Emphasising that India has seen a large number of reforms in recent years, Urban Development Minister Kamal Nath today said even a lull in activities is taken as paralysis, since expectations from investors are too high.
“India has had a large number of reforms in recent years. No country has had as much liberalisation as India, be it the US or Europe. The stress in Europe did have some impact and, therefore, there was a lull which was taken as a paralysis because people think that India cannot see even a lull. This signal was wrong and needs to be corrected,” Nath said.
He was speaking at a session hosted by CII and Boston Consulting Group.
In response to a query on why not much foreign investments are coming into India's infrastructure and other sectors, Nath opined that "investors expect too much from India".
"There is a psyche that has developed that either there is bloom or doom. There is no middle path on expectations from India and therefore just a lull has been taken as doom. Because of this, even a small dip in growth rate in profits is perceived to be very bad as there has been very high growth in the past," Nath, also in charge of Parliamentary Affairs, said.
India expects to see about $1 trillion investments in infrastructure in the next five years to boost economic growth.
Nath, a key player in pushing FDI reforms in Parliament, noted that government needs to play a role in regulations.
"There has to be government intervention, although the best growth will be that is despite the govt and not because of government," he added.
"Earlier people used to tell me here at Davos that India has archaic banking laws and the government is too much indulgent there. "But again in 2009, I told those people that Indian banking has weathered the storm and has come out stronger. While the government is lending money to banks elsewhere, the banks in India is still lending to its customers," Nath said.
The slew of reform initiatives from the Indian government, in recent times, include liberalisation of FDI policy in sectors like retail and aviation sectors. Last week, steps towards partial deregulation of diesel prices were initiated. In reply to a query, Nath said that India and other parts of Asia are ready to witness robust consumption-led growth.
Asia makes up for about 60 per cent of population but only 20 per cent of overall global consumption. "When we look at these figures in Indian context, we find that consumption is fuelling India's growth. There is a growth not only in income but also in disposable income," the Minister said. However, he said that Asia has to first tackle developmental imbalances and stressed on the importance of inclusive growth.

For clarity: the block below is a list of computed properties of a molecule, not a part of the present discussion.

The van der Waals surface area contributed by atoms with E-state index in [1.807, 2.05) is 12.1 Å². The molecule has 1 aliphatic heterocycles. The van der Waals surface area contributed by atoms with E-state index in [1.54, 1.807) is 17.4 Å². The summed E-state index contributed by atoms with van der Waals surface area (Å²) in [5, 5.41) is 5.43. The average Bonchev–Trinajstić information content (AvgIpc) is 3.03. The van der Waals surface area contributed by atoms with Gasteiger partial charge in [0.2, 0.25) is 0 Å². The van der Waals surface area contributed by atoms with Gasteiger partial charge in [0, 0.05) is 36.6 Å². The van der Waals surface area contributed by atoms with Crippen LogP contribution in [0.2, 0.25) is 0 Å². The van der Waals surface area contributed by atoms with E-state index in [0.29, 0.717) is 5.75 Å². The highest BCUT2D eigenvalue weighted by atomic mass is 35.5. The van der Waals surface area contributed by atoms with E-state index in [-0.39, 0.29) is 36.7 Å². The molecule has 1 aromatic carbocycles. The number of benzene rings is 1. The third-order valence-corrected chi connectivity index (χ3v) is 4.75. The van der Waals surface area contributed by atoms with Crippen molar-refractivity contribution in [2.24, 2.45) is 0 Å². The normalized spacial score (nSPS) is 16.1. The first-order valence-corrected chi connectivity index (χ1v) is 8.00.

"We need inclusive growth and in India we have minimum employment guarantee programme for that. The difference between urban and rural youth has gone and India today represents an aspirational class of society," he added. According to him, Asia has the potential to become a very large trading bloc.
"A lot should happen in the next decade and the best time for Asia and India might be there soon," Nath said. He also added that India is open to collaborations with China in the information technology sector. To a query on changes in leaderships, Nath said in Asia, leaders are more often getting re-elected and there is no lack of leadership in the region.
Participating in a session, industrialist and Confederation of Indian Industry (CII) President Adi Godrej said that aspirations of the country's people need to be met through innovation.
"Established formats of product design and marketing will no longer be valid. We would need to meet the aspirations of new consumers through innovation and tailored design of products. The Tata Nano, Tata Swach, Godrej Chotukool etc are all fine examples of addressing low-income segments of society," Godrej said. Citing a study by McKinsey Global Institute, he said that total consumption in India is likely to quadruple and make the country the fifth largest consumer market by 2025.
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